28 The woman put down her water jar and went into the city. She said to the people, 29 “Come and see a man who has told me everything I’ve done! Could this man be the Christ?” 30 They left the city and were on their way to see Jesus.
39 Many Samaritans in that city believed in Jesus because of the woman’s word when she testified, “He told me everything I’ve ever done.” 40 So when the Samaritans came to Jesus, they asked him to stay with them, and he stayed there two days. 41 Many more believed because of his word, 42 and they said to the woman, “We no longer believe because of what you said, for we have heard for ourselves and know that this one is truly the savior of the world.”
This week we are focusing on Jesus’ interactions with people who are marginalized.
At the well in Samaria Jesus spoke to a Samaritan woman. Then she went away and told other Samaritans about the Messiah. Perhaps this was one of the first examples of a woman preaching about Jesus. This was surprising because she was a woman, and a scorned one at that. But did you notice how it was announced, “We no longer believe because of what you said….”? Maybe the woman’s friends and family wouldn’t believe until they heard about salvation from a man!
Yet Jesus speaking to this woman was particularly questioned and questionable because she was also a Samaritan. The Samaritans and the Jews did not get along. The Samaritans were criticized by the Jews for worshiping at a shrine on Mount Gerizim, instead of in Jerusalem. Earlier in John 4, Jesus announced that “neither will you worship on this mountain or in Jerusalem.” (See Part 1 devotional from yesterday.) Jesus was saying that it does not matter where you worship, as long as you “worship in spirit and truth.”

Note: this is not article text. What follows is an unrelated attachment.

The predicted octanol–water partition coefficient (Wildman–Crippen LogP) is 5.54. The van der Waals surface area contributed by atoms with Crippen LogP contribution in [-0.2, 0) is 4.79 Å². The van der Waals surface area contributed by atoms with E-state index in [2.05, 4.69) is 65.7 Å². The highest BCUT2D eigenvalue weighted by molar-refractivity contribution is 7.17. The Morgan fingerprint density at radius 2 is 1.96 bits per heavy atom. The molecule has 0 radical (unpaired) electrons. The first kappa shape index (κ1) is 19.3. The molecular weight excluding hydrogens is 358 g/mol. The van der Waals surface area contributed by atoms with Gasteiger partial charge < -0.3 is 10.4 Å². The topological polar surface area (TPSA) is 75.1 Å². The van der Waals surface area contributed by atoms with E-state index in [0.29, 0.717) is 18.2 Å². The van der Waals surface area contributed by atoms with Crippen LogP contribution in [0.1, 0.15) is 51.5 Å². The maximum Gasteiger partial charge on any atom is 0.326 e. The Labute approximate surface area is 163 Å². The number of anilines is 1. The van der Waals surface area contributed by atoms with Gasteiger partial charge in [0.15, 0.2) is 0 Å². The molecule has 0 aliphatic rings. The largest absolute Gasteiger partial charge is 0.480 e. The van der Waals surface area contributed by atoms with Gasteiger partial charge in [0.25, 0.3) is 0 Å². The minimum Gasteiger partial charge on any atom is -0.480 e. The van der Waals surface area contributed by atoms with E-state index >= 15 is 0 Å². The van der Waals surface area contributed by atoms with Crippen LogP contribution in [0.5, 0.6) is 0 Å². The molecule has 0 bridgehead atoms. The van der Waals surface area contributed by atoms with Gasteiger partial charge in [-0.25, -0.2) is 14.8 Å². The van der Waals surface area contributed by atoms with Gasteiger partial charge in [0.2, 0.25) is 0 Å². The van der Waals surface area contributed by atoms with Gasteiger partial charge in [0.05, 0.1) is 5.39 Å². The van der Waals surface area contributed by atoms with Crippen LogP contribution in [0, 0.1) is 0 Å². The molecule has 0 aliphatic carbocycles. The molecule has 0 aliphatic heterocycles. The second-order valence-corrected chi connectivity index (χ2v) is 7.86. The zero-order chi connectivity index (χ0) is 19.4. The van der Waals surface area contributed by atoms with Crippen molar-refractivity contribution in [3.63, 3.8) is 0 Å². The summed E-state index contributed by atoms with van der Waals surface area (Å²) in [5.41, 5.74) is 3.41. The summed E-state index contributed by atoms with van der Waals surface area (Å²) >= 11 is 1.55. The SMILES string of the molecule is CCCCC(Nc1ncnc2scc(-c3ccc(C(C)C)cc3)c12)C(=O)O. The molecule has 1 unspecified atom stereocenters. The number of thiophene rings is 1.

So one particular disagreement with the Samaritans is over religion. Perhaps there is no greater discounting of one another, than the way people distrust and discount others who believe differently! Consider today’s arguments over faith and the levels of distrust and hatred present in those debates. When I am honest, I know that there are people I too have discounted because their beliefs are different from mine.
But God doesn’t simply accept others who believe differently than me. Jesus’ message goes much further than just accepting others in the face of differences! Instead, it is about loving others. We must see the other people we dislike or distrust as lovable. We must treat “others” as Jesus treated the Samaritans: as people we will stay with, talk to and eat with.
In his sermon last week, Pastor Joe talked about this kind of love, which goes far beyond just tolerance or even acceptance. (See his sermon from August 21st). We must be in community with ALL others. We don’t just tolerate their beliefs, but we learn to love others — whatever their beliefs — all along the way.
by Barbara Carlson
For Pondering & Prayer
What is a group that you find yourself distrusting/disliking for their beliefs? How might this be marginalizing to any of God’s people? What would it take on your part to really love someone or the others from this group?
Prayer: Merciful God, weave our hearts and minds together. Let us learn to trust and love all of your children as you have called us. Help us to love like Jesus for all whom we meet. Amen.
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